Tag Archives: Black Box

Inside the Black Box


City as a Field – we navigate city as a field contained inside Leviathan’s black box. A camera tracks a loop through the field, which reorganises itself relative to the viewer’s perspective. To interface with the real world we pass through the edge of the box – composed of all the black boxes we use to enter the internet.

Perhaps we could consider City (that is the collective composite of culture as recorded and linked through digital networks) as a field of ideas and concepts, embodied in symbolic objects. This would of course be a field of vast complexity – like the labyrinth – impossible to see or comprehend all at once. However, some legibility might be attained if we understand the forces that transform City. I propose 4 basic forces through which City can be understood to remember, associate and potentially, predict.

1. Gravitation through Linking

Concepts/Media linked through browser/search/share associations act as a gravitational force, pulling elements of the field closer to other elements that occur frequently in the same network.

2. Centering through View

The view of City is always relative to the observer. The subject of the view appears central and the rest of City orients itself around as context.

3. Decay through Time

Representational objects within City decay with time, fragmenting until all ability to discern meaning in an image is lost.

4. Preservation through Engagement

The Decay force is resisted through engagement with content – the length of time an observer views a piece of content offsets its decay, preserving ideas that are important within collective cultural memory.


Inside Leviathan – a composite black box composed of our servers, data centers, smartphones and computers. Scaleless in the interior, each element links to a distinct scale, object and context in the real world – acting as a way to travel between both the city streets (through our mobile devices) and the physical infrastructure of City (via the data centers and servers).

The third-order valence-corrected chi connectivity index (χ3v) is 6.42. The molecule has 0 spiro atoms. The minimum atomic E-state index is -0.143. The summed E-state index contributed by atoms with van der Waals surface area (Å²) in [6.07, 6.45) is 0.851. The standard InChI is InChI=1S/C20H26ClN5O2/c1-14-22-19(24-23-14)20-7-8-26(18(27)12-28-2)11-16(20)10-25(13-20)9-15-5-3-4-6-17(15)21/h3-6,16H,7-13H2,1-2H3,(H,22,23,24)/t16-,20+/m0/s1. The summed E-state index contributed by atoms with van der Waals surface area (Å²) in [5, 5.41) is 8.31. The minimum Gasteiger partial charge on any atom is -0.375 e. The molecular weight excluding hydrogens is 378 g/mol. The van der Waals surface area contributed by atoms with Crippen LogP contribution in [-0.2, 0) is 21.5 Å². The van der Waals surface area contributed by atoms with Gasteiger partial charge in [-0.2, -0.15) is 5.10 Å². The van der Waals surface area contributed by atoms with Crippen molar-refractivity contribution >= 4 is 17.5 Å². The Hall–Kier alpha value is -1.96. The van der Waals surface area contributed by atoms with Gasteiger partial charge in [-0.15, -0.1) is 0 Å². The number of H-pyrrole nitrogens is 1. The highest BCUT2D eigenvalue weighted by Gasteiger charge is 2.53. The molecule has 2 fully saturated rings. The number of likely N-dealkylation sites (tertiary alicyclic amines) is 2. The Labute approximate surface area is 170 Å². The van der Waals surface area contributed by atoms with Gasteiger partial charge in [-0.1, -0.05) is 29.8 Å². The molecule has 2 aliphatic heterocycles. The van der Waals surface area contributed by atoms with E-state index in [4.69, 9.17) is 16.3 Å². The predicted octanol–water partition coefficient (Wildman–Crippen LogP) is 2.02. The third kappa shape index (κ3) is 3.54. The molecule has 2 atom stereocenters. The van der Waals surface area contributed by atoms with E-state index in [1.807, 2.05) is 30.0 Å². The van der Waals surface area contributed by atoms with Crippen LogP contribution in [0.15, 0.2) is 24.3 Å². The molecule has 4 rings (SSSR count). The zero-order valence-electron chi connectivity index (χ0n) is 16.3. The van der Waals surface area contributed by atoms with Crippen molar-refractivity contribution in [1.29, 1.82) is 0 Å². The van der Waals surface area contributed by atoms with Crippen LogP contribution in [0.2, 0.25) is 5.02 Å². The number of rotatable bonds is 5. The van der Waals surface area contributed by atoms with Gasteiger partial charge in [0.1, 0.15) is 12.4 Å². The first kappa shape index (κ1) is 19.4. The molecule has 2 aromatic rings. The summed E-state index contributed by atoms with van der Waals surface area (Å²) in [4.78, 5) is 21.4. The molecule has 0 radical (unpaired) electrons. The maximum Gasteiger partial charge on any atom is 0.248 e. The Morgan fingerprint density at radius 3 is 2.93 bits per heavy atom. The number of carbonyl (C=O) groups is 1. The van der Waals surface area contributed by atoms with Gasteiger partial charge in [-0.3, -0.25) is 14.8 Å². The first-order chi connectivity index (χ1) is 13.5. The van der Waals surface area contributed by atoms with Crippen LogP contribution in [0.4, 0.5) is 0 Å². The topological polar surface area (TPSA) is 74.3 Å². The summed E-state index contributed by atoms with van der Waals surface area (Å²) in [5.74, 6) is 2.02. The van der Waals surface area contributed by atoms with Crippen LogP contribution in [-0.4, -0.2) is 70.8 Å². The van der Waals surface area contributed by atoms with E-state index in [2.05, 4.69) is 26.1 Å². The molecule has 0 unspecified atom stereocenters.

city-as-house_wunderkammerThe image from Tuesday – City as a room curated by everyone.

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City and Leviathan

City, as distinct from The City, resides in buildings alien to our urban neighbourhoods. The purpose and functioning of the buildings that house City are so different infact that they are often exiled to secret spots in the middle of otherwise barren deserts.


There are an estimated 8.6 million data centers in the world, covering some 180 km2. This is over half the size of Inner London, a massive physical city that supports City. The largest 10 data centers shown above are each the size of entire city blocks.


If we consider the data world a contemporary version of Hobbes’ Leviathan, then it is (almost literally) contained in a black (or white) box. The Black Box is a symbol in computing, science and philosophy (Wittgenstein’s black box) which describes a system or device that can be understood only in terms of its inputs and outputs – its workings remain shrouded in mystery.


The Trendsmap is a realtime interactive map of the world’s tweets, illustrating where City’s attention is at any given time. However, to date, data visualisations like these, whilst revealing of our collective instantaneous obsessions, fail to capture that which is important or persistent within culture. Real-time recordings are nearly instantly overwritten, with no mechanism for memory. For a genuine interface with City, we need to include time and memory as variables in determining that which is valuable to us as a whole.



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